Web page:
Promoting partnership working in the NHS

Negative to positive - The Christie NHS Foundation Trust

The organisation

The Christie NHS Foundation Trust is the largest single site cancer centre in Europe, treating more than 44,000 patients a year. They serve a population of 3.2 million people across Greater Manchester and Cheshire while 26 per cent of their patients are referred to them from across the UK.

The challenge

In 2017, the HR advisory team were managing a relatively high number of bullying and harassment complaints. A review of the organisation’s respect at work policy highlighted that 85 per cent of all formal cases resulted in an outcome recommending informal action. Union representatives were also concerned about the number of formal cases, having discovered that over 80 per cent of cases where they provided advice were due to problems with working relationships. In addition to this, the 2017 NHS staff survey results showed that 20 per cent of Christie staff reported having experienced harassment, bullying or abuse from colleagues in the previous 12 months.

The aim

Managers and trade union representatives in the trust wanted to create a new policy that encouraged an informal approach to addressing conflict and promoted a positive work environment and working relationships. They wanted to improve the under used in-house mediation service and develop a consistent approach to managing the mediation process. Partners in the trust also agreed to the need for listening events to hear from staff about their experience of bullying and harassment at work and identify ways to prevent and address such incidences.  

The process

The joint unions committee and HR developed a new positive working relationships (PWR) policy which encouraged and supported informal approaches to managing negative relationships in the workplace, with a view to resolving issues at an earlier stage. The PWR set out how to create a positive environment including methods to manage negative relationships and an interactive self-assessment tool relating to bullying and harassment.

A best practice model of mediation was produced. The trust worked with a leading provider of conflict management and dispute resolution services to increase the number of formally-trained mediators providing mediation to staff.  This also included equipping managers with the skills to foster collaborative working and providing additional conflict resolution skills training for staff. To date, 148 managers have attended these supportive training courses provided in house. The course provides managers with the knowledge and skills to help them to create positive working environments and address interpersonal issues quickly and informally.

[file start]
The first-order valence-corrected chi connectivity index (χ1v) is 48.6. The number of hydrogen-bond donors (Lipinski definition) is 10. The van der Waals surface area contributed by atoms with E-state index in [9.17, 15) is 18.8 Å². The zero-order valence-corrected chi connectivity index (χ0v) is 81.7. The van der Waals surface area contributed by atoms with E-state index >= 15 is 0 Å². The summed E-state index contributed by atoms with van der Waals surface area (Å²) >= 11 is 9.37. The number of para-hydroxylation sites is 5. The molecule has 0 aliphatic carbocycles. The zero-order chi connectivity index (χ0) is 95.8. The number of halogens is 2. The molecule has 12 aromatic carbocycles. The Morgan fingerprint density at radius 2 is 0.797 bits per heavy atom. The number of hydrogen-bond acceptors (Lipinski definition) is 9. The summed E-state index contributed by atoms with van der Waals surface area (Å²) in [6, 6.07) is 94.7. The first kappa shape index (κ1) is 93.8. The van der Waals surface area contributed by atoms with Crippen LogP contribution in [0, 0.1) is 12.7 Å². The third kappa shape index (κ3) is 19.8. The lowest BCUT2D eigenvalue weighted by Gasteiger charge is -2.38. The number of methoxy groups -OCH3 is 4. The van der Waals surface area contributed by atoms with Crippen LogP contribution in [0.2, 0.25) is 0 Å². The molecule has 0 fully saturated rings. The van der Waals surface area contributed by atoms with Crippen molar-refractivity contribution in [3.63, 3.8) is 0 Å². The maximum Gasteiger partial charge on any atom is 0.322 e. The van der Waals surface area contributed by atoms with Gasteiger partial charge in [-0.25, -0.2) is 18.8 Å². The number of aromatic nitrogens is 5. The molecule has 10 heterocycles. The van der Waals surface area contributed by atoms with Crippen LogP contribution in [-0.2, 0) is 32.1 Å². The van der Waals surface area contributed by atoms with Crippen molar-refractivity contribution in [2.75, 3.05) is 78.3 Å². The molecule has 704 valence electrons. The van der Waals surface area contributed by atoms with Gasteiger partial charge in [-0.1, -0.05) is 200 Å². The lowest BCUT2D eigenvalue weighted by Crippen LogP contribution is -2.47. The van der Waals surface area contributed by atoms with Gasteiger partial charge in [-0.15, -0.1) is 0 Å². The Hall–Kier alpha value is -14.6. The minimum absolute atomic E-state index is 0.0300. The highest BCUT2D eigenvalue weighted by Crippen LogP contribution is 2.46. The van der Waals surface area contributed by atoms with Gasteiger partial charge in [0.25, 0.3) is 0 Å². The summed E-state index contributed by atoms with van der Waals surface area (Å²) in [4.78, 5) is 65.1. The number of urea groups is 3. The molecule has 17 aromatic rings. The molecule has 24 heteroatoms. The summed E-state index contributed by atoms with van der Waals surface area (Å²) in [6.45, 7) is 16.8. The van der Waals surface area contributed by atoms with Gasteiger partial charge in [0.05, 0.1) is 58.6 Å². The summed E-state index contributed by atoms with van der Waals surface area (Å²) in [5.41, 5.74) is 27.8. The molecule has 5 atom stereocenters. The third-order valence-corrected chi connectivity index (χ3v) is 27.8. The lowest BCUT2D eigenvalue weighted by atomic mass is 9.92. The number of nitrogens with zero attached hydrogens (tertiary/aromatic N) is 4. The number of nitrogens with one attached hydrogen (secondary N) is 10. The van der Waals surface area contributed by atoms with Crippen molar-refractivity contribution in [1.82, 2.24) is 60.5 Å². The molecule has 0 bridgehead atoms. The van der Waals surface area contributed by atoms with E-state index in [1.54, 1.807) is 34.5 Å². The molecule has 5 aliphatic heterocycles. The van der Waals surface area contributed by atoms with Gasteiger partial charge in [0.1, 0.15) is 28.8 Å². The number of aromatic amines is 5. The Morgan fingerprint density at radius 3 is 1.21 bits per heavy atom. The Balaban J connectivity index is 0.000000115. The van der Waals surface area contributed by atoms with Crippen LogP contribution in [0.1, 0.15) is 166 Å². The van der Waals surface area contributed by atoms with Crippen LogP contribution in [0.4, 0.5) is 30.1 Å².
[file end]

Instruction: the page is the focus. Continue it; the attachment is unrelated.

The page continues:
Partners developed and led listening events with staff to find out about their experience of bullying and harassment in the workplace. These events, which include using staff questionnaires, listening panels and focus groups, are continuing and being used to inform the future direction of the PWR programme and to progress the trust’s creating positive culture and tackling bullying work, in line with the Social Partnership Forum’s call to action.

A range of media was used to launch and embed the PWR, the mediation service and ongoing listening events. This included encouraging managers to ‘nip things in the bud’ so that poor behaviour is addressed early.

The trust also developed and launched an interactive self-assessment tool to signpost staff with concerns about negative working relationships to the most appropriate and supportive course of action.

Outcomes

  • There has been an increase in the use of the mediation service which has a direct correlation in a reduction in formal cases being raised. Over the last three years the service has dealt with 39 bullying and harassment cases, an average of 13 per year. In the four months following the formal launch of the policy, they have opened two formal cases which suggests a future reduction of seven cases per year.
  • Following the launch of the service they have facilitated two formal requests in a three-month period. It is expected that fewer formal cases will be raised and that there will be an increase in the usage of the mediation service as this becomes embedded.
  • A reduction in the time it takes to solve an investigation. The average time taken to complete a formal investigation was 20 weeks compared to two days for mediation, which typically concludes with a more positive outcome.

Top tips

  • Work in partnership from the outset to ensure a range of experience and views inform the planning and implementation of new approaches.
  • Check policies and processes so that language focuses on the positive rather than the negative and consistently use a key memorable phrase eg ‘nipping it in the bud’.
  • Communicate change widely across the organisation and then share resources and
    good practice to embed as part of business as usual.

Further information and contact

Rebecca.Hollinshead@christie.nhs.uk

Gillian.Hobson@christie.nhs.uk